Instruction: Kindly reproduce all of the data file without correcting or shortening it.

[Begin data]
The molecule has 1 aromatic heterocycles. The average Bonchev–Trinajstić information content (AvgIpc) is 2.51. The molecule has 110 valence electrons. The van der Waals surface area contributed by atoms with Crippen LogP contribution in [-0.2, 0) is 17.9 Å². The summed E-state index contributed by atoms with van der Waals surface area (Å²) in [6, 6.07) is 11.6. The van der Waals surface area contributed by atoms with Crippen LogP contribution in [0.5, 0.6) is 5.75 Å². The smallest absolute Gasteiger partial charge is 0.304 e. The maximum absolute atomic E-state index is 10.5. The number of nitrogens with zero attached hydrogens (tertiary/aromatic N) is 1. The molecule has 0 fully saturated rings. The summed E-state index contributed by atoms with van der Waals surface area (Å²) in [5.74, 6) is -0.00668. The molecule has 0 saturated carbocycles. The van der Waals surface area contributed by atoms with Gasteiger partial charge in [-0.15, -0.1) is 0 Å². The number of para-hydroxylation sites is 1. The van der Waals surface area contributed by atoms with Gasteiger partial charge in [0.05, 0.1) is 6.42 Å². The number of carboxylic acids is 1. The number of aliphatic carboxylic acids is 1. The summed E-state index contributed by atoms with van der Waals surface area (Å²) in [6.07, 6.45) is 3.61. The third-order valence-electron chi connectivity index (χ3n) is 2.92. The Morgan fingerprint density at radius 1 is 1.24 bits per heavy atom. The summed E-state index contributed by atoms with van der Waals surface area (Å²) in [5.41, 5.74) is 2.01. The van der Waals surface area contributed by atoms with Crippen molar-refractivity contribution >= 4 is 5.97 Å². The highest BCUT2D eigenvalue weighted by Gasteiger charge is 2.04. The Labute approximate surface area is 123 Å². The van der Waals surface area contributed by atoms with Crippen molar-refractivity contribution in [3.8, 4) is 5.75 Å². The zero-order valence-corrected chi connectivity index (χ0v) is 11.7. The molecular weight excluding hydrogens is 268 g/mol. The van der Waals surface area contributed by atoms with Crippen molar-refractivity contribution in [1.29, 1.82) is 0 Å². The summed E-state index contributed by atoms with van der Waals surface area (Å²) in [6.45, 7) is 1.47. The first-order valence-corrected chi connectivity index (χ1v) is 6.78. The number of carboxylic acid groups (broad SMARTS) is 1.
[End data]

The molecule has 1 aromatic heterocycles. The average Bonchev–Trinajstić information content (AvgIpc) is 2.51. The molecule has 110 valence electrons. The van der Waals surface area contributed by atoms with Crippen LogP contribution in [-0.2, 0) is 17.9 Å². The summed E-state index contributed by atoms with van der Waals surface area (Å²) in [6, 6.07) is 11.6. The van der Waals surface area contributed by atoms with Crippen LogP contribution in [0.5, 0.6) is 5.75 Å². The smallest absolute Gasteiger partial charge is 0.304 e. The maximum absolute atomic E-state index is 10.5. The number of nitrogens with zero attached hydrogens (tertiary/aromatic N) is 1. The molecule has 0 fully saturated rings. The summed E-state index contributed by atoms with van der Waals surface area (Å²) in [5.74, 6) is -0.00668. The molecule has 0 saturated carbocycles. The van der Waals surface area contributed by atoms with Gasteiger partial charge in [-0.15, -0.1) is 0 Å². The number of para-hydroxylation sites is 1. The van der Waals surface area contributed by atoms with Gasteiger partial charge in [0.05, 0.1) is 6.42 Å². The number of carboxylic acids is 1. The number of aliphatic carboxylic acids is 1. The summed E-state index contributed by atoms with van der Waals surface area (Å²) in [6.07, 6.45) is 3.61. The third-order valence-electron chi connectivity index (χ3n) is 2.92. The Morgan fingerprint density at radius 1 is 1.24 bits per heavy atom. The summed E-state index contributed by atoms with van der Waals surface area (Å²) in [5.41, 5.74) is 2.01. The van der Waals surface area contributed by atoms with Crippen molar-refractivity contribution >= 4 is 5.97 Å². The highest BCUT2D eigenvalue weighted by Gasteiger charge is 2.04. The Labute approximate surface area is 123 Å². The van der Waals surface area contributed by atoms with Crippen molar-refractivity contribution in [3.8, 4) is 5.75 Å². The zero-order valence-corrected chi connectivity index (χ0v) is 11.7. The molecular weight excluding hydrogens is 268 g/mol. The van der Waals surface area contributed by atoms with Crippen molar-refractivity contribution in [1.29, 1.82) is 0 Å². The summed E-state index contributed by atoms with van der Waals surface area (Å²) in [6.45, 7) is 1.47. The first-order valence-corrected chi connectivity index (χ1v) is 6.78. The number of carboxylic acid groups (broad SMARTS) is 1.